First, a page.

Also consider that as an undergraduate, you likely haven't worked on any project remotely close to the scale and duration of real software. Being a good software developer is not just about being able to write code which does amazing things.

You could be amazing at programming and yet make life miserable for your entire team. Or somewhere else on the spectrum of "awesome vs awesome-and-impossible-to-work-with."

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Next month I will begin my third position that involves software development. I have never been asked to code as part of an interview. I admit that I am not the best programmer (in fact, I have very little "formal" programming training, although I do have a four year IT degree), but that has not stopped me. I occasionally get stumped, but I work through it, and am better for having done so.

In the real world you will often get hired based on how well you sell yourself, not how well you can actually code something. From an employer's perspective, you may be the best programmer in the world, but if you do not fit in the company culture, you will not last and you will have proven a costly mistake.

In your situation, consider it good. You now have an internship with what you consider a good company. This will look good on a resume after you graduate, and perhaps you will be asked to stay on as a full time employee, which would also be good.

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I think the fact that you'll get to work on a widely used product at a reputable company should override any fears of the company's immature hiring practices. Since you're doing an internship, you're probably just trying to get some good experience under your belt so that you have an easy time finding a job after graduation, right? Most internships consist of working on trivial projects, so you should jump at the chance of working on a widely used product in an internship.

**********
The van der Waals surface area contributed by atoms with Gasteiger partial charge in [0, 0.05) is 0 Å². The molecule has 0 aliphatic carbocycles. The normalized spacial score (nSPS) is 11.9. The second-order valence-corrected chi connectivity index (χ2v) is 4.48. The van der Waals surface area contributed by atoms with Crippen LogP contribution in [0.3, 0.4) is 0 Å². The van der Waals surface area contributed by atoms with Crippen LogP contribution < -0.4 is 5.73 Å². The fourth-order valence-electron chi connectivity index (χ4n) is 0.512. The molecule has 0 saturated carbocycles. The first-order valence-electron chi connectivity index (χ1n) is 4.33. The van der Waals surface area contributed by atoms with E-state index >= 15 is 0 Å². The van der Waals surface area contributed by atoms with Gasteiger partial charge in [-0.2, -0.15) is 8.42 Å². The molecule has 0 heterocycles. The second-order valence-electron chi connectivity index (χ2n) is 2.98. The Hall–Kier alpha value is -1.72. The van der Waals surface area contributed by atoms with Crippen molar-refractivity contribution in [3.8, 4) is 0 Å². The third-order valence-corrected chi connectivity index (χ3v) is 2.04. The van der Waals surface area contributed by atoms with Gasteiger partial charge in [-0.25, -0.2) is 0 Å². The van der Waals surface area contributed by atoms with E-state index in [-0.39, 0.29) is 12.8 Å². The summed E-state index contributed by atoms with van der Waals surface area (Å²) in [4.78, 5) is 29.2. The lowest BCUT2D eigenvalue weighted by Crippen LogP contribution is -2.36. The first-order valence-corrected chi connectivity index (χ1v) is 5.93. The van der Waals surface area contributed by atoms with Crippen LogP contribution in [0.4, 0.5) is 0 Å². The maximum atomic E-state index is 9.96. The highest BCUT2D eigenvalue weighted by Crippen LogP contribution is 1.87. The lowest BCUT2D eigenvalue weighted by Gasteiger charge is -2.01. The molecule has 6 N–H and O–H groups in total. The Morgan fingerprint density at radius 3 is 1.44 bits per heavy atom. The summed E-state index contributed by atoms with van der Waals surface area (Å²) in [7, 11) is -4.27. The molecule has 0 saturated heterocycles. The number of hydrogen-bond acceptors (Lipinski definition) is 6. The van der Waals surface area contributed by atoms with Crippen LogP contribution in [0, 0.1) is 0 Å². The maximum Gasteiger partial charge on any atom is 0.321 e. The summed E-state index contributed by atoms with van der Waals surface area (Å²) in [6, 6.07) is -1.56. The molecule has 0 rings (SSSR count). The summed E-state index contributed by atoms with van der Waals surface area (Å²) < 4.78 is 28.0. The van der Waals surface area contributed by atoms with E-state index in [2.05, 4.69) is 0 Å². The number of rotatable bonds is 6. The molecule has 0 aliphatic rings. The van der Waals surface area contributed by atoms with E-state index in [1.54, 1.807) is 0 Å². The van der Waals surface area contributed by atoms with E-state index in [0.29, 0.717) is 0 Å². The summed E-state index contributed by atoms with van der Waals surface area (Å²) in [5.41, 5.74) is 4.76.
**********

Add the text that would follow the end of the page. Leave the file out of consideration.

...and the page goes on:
Like @DJClayworth says, there are many good companies out there hiring developers without making them write code in their interviews. There are a multitude of reasons for this, but I bet one of the most common reasons is that the interviewers feel that they can get a good enough grasp of your technical skills through conversation. Of course, this is not true in most cases because there are many people who can talk intelligently about programming and software design, but who can't even pass the Fizz Buzz Test.

My main question is, was this a good thing or a bad thing?

For you, it's not good or bad. For the company, it's somewhat reckless. I don't think you should be too concerned about it.

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    Most internships consist of working on trivial projects <-- this should be written as: internships at terrible companies consist of working on trivial projects – enderland May 10 '13 at 12:18
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    @enderland True, but I've seen a recurring theme of interns getting hired and then no one having the time to mentor them. They end up working on some low-impact assignments that don't require so much supervision. Of course this isn't the plan, but it happens really often. – Jefferson May 10 '13 at 13:05
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One draw-back to being an intern at a large company is you're not going to write one line of production code. A smaller company may let you get involved on a pilot project at least.

You're there to prove you can learn how to program and get a real job.

Doing a code test during an interview is important, but that depends on the type of test. If it's just pencil and paper with no discussion on how you code/think and why you did what you did, I think it is less relevant. Some may even just have you use a pseudo language. Anyone who is overly concerned with dotting the semicolons, would probably be better off not testing at all.

Different projects have different demands on adding new people and some time it is important to just get a technician in a certain language/framework. If they want to convert interns into employees, they better be able to measure upside.

  • One draw-back to being an intern at a large company is you're not going to write one line of production code. A smaller company may let you get involved on a pilot project at least.: This is a horrible answer. Every company is different – user40361 Dec 23 '15 at 21:51